When you've really made it in Hollywood, people call you a big-name star. But what happens when an Ordinary Joe shares that same name? That's the premise of a reality show called "Same Name" that debuts Sunday on CBS.
CBS News Correspondent Bill Whitaker tagged along for the taping of one episode featuring the boxer Mike Tyson - and Mike Tyson, the nurse.
From the peak of his boxing career to the depths of disgrace that derailed it, Mike Tyson's name was synonymous with outrageous excess: money, women, drugs, rage.
But, Whitaker reported, those who know him best - like his longtime barber, Mack Smith - the real man, they say, is more complex.
"Some people think he's crazy or something because of the media," Smith told CBS News. "But he's definitely not that. He's a lot smarter than people think he is."
At 45, Mike Tyson is attempting a comeback of sorts, reclaiming his reputation, his legacy - and even his name.
"I'm a different guy now," Tyson said. "I'm not as charismatic as that guy before. I'm not as reckless as he was before."
Whitaker asked the boxer, "Is it important to you that people know that?
Tyson responded, "I only inform them that way by my conduct. I can't tell them. I've told them that many times and it wasn't true."
When producers from the new reality show came to Tyson with their pitch, he was open. The premise? Pair a celebrity with an unknown person with the same name and let them switch lives.
Mike Tyson, a registered nurse from Michigan, endured ribbing over his famous name for years.
Whitaker asked the nurse, "You got into fights because your name was Mike Tyson?"
He replied, "Couple."
Whitaker said, "Did you win?"
"(Of) course I'm gonna say 'yes,'" Michigan Tyson said.
As part of the switch, regular Mike stepped into the boxer's life, getting a haircut at Tyson's barber shop and even going a few rounds in the local ring where Tyson still spars.
Boxer Mike headed to Michigan to spend a weekend as a hockey player, family man and nurse.
Whitaker asked the boxing great, "How are you going to do that? You're not a nurse.'
Tyson answered, "But I'm an actor. I can act like a nurse."
Acting isn't new to the boxer. With celebrated cameos in the blockbuster "Hangover" films and a deal with HBO for a series loosely based on his life as a fighter, Hollywood seems eager to invest in the once-unpredictable Tyson.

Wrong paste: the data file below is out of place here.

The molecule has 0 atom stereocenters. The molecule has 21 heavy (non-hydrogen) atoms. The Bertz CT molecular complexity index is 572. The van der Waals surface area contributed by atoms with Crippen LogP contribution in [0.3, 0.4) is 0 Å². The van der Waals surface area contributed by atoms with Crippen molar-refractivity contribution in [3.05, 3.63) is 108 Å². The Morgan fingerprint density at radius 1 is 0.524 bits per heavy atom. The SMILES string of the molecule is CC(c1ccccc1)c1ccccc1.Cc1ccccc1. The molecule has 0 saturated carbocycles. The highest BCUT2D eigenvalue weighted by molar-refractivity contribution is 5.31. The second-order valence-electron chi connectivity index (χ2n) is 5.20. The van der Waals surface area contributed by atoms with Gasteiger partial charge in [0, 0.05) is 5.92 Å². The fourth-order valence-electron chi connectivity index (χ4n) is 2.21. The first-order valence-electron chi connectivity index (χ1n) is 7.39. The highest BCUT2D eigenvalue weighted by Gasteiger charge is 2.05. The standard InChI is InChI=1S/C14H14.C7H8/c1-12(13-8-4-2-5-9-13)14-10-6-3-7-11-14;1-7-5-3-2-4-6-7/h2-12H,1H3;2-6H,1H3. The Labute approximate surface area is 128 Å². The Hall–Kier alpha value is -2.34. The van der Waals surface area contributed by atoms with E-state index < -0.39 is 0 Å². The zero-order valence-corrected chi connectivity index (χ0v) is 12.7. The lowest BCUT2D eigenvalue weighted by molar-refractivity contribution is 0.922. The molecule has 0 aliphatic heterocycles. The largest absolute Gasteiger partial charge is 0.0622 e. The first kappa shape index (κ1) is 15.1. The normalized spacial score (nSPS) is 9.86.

When asked if he would have considered appearing in a reality show years ago, Tyson said, "No, I didn't know who I was back then. I might've thought that guy was trying to play me, make a fool out of me or something. I might've wanted to attack the producer or something back then. That's what I would've done back then."
Whitaker said no producers were harmed in the filming of this show, but Tyson did take a few spills while filling in as goalie with Michigan Mike's hockey team. And he struggled with bedside manners during his time as a nurse - especially when the needles were around. But Tyson's time with low-income patients needing help at a free clinic revealed a softer side that seemed to surprise even Iron Mike himself.
"The old Mike Tyson wouldn't really want to be seen with these people," he said. "When I say these people - these people from the program, because they remind me too much of myself. That's my origin. I come down here and I see my origin. I see who I really am."
"So this brought you back in touch with it?" Whitaker asked.
Tyson said, "A hundred percent. A hundred percent. And it has nothing to do with ethnicity. It has to do with pain. Pain is pain. Black, white, candy stripe."
Whitaker asked, "But you had fun doing this?"
Tyson said, "I had an incredible time. Had an incredible time. ... Man, I'm just trying to be a peaceful guy, man. I don't want to be no animal no more, that's what I'm trying to say."
Whitaker remarked seeing Tyson now is almost like witnessing a man's reinvention.
Tyson told Whitaker, "I keep always thinking about Mark Twain, that human beings have to be taught to be human beings. Some people learn to be human beings faster than others. Some people catch on late. I'm catching on late. I'm catching on a little late, but I'm getting it, though. I'm getting it."
As for the man who's spent years fending off the jokes, he now says it's an honor to share his famous name.
Tyson, of Michigan, said, "I think he's a wonderful person . I mean he's a strong person, he's a passionate person, he's kind, loving, caring. I mean, he really has all the qualities I try to possess myself."
The boxer replied, "I'll take that. I've been called a lot worse. I'll take that."
Sunday's premiere episode of "Same Name" will feature the story two David Hasselhoffs. You can catch that at 9/8c on CBS.